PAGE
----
As far as we are aware, the only state or federal court decision in a case involving an employee welfare benefit plan to adopt the United States' view (that § 514(a) pre-empts state-law attachments of welfare benefit plans) was the Ninth Circuit's opinion in Franchise Tax Board of California v. Construction Laborers Vacation Trust for Southern California, 679 F.2d 1307 (1982). That decision was subsequently vacated by the Court, 463 U.S. 1 (1983). Since that action, decisions from the Ninth Circuit have abandoned the position taken by the panel majority in Franchise Tax Board, and have adopted the interpretation of § 514(a) that Judge Tang expressed in dissent in that case, 679 F.2d, at 1310-1311. See, e. g., Misic v. Building Service Employees Health Welfare Trust, 789 F.2d 1374, 1376-1377 (1986); Arizona Laborers, Teamsters, and Cement Masons, Local 395 Pension Trust Fund v. Nevarez, 661 F. Supp. 365, 368-370 (Ariz. 1987). Other courts which have faced this question in this context have likewise concluded that ERISA does not pre-empt the application of state garnishment procedures to ERISA welfare benefit plans. See, e. g., Local Union 212, Int'l Brotherhood of Electrical Workers Vacation Trust Fund v. Local 212, Int'l Brotherhood of Electrical Workers Credit Union, 735 F.2d 1010, 1011 (CA6 1984) (per curiam), aff'g 549 F. Supp. 1299, 1300-1302 (SD Ohio 1982); First Nat. Bank of Commerce v. Latiker, 432 So.2d 293, 296 (La.App. 1983); Electrical Workers Credit Union v. IBEW-NECA Holiday Trust Fund, 583 S.W.2d 154, 158-159 (Mo. 1979).
At the outset, we consider the several types of civil suits that can be brought against ERISA welfare benefit plans. First, ERISA's § 502 provides that civil enforcement actions may be brought by particular persons against ERISA plans, to secure specified relief, including the recovery of plan benefits. Suits for benefits or to enforce a participant's rights under a plan may be brought in either federal or state court. 29 U.S.C. § 1132(e). Section 502, which provides that a plan may "sue or be sued" as an entity in § 502 actions, 29 U.S.C. § 1132(d)(1), clearly contemplates the enforcement of money judgments against benefit plans, 29 U.S.C. § 1132(d)(2). See also H.R. Conf. Rep. No. 93-1280, p. 327 (1974).
The "sue and be sued" clause found in ERISA § 502 provides, in pertinent part: "(a) . . . "A civil action may be brought — "(1) by a participant or beneficiary — . . . . . "(B) to recover benefits due to him under the terms of his plan . . . . . . . . . "(d) . . . "(1) An employee benefit plan may sue or be sued under this subchapter as an entity. . . . "(2) Any money judgment won under this subchapter against an employee benefit plan shall be enforceable only against the plan as an entity . . . ." 29 U.S.C. § 1132.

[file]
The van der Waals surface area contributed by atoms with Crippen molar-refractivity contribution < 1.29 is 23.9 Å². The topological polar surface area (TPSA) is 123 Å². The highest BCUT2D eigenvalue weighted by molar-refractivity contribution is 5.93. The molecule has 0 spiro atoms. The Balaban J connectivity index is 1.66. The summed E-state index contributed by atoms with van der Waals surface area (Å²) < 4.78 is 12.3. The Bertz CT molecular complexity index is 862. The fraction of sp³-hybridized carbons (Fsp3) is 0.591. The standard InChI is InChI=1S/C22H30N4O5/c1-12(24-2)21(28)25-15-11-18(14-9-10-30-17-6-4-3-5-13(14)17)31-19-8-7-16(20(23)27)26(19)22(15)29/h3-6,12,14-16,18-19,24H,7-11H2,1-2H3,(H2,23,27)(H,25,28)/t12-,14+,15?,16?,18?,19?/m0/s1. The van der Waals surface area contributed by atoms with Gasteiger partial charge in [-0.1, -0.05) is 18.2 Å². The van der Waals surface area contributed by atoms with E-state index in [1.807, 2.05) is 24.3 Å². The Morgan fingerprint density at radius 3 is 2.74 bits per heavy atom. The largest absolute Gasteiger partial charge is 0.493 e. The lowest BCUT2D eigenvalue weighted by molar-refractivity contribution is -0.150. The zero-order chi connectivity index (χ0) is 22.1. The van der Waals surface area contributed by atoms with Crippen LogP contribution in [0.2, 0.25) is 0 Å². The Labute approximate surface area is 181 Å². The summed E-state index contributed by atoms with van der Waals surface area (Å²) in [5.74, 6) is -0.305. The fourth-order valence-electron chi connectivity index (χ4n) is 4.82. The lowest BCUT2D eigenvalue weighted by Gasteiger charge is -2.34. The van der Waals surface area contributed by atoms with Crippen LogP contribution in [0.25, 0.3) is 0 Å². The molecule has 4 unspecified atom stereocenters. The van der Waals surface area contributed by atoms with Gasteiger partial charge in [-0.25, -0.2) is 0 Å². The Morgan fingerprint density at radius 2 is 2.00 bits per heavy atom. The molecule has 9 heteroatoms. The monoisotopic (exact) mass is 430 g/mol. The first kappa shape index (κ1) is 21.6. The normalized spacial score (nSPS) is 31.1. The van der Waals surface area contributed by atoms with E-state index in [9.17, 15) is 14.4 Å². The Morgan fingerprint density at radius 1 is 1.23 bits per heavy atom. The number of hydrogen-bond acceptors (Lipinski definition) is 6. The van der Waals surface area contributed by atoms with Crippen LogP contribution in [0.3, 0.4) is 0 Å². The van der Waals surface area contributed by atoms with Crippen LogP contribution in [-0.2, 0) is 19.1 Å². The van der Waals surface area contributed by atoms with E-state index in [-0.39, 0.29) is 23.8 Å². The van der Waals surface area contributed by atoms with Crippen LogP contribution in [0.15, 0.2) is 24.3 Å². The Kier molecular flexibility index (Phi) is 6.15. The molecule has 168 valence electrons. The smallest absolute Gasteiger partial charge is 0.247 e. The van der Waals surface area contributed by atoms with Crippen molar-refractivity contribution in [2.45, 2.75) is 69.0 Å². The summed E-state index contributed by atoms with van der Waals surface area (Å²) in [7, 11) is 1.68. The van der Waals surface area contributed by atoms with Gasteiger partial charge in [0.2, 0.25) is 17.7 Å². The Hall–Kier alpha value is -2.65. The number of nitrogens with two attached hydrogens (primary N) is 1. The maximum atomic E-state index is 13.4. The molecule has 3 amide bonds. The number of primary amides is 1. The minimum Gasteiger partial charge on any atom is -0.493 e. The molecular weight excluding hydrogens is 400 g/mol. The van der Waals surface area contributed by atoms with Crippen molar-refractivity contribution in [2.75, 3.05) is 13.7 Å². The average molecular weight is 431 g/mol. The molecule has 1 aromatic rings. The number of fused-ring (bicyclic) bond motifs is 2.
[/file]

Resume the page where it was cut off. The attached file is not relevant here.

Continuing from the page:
ERISA plans may be sued in a second type of civil action, as well. These cases — lawsuits against ERISA plans for run-of-the-mill state-law claims such as unpaid rent, failure to pay creditors, or even torts committed by an ERISA plan — are relatively commonplace. Petitioners and the United States (appearing here as amicus curiae) concede that these suits, although obviously affecting and involving ERISA plans and their trustees, are not pre-empted by ERISA § 514(a). See Tr. of Oral Arg. 6, 11-12, 15.
See, e. g., Morris v. Local 804, Delivery Warehouse Employees Health Welfare Fund, 116 Misc.2d 234, 455 N.Y.S.2d 517 (N.Y. City Civ. Ct. 1982) (suit against ERISA plan for unpaid rent); Luxemburg v. Hotel Restaurant Employees Bartenders Int'l Union Pension Fund, 91 Misc.2d 930, 398 N.Y.S.2d 589 (New York Cty. Ct. 1977) (suit against ERISA plan for unpaid attorneys' fees); Abofreka v. Alston Tobacco Co., 288 S.C. 122, 341 S.E.2d 622 (1986) (tort suit against ERISA plan).
ERISA does not provide an enforcement mechanism for collecting judgments won in either of these two types of actions. Thus, while § 502(d), the "sue and be sued" provision, contemplates execution of judgments won against plans in civil actions, it does not provide mechanisms to do so. Moreover, Federal Rule of Civil Procedure 69(a), which would apply when either type of civil suit discussed above is brought against an ERISA plan in federal court, defers to state law to provide methods for collecting judgments. Cf. also Huron Holding Corp. v. Lincoln Mine Operating Co., 312 U.S. 183, 188-194 (1941). Consequently, state-law methods for collecting money judgments must, as a general matter, remain undisturbed by ERISA; otherwise, there would be no way to enforce such a judgment won against an ERISA plan. If attachment of ERISA plan funds does not "relate to" an ERISA plan in any of these circumstances, we do not see how respondent's proposed garnishment order would do so.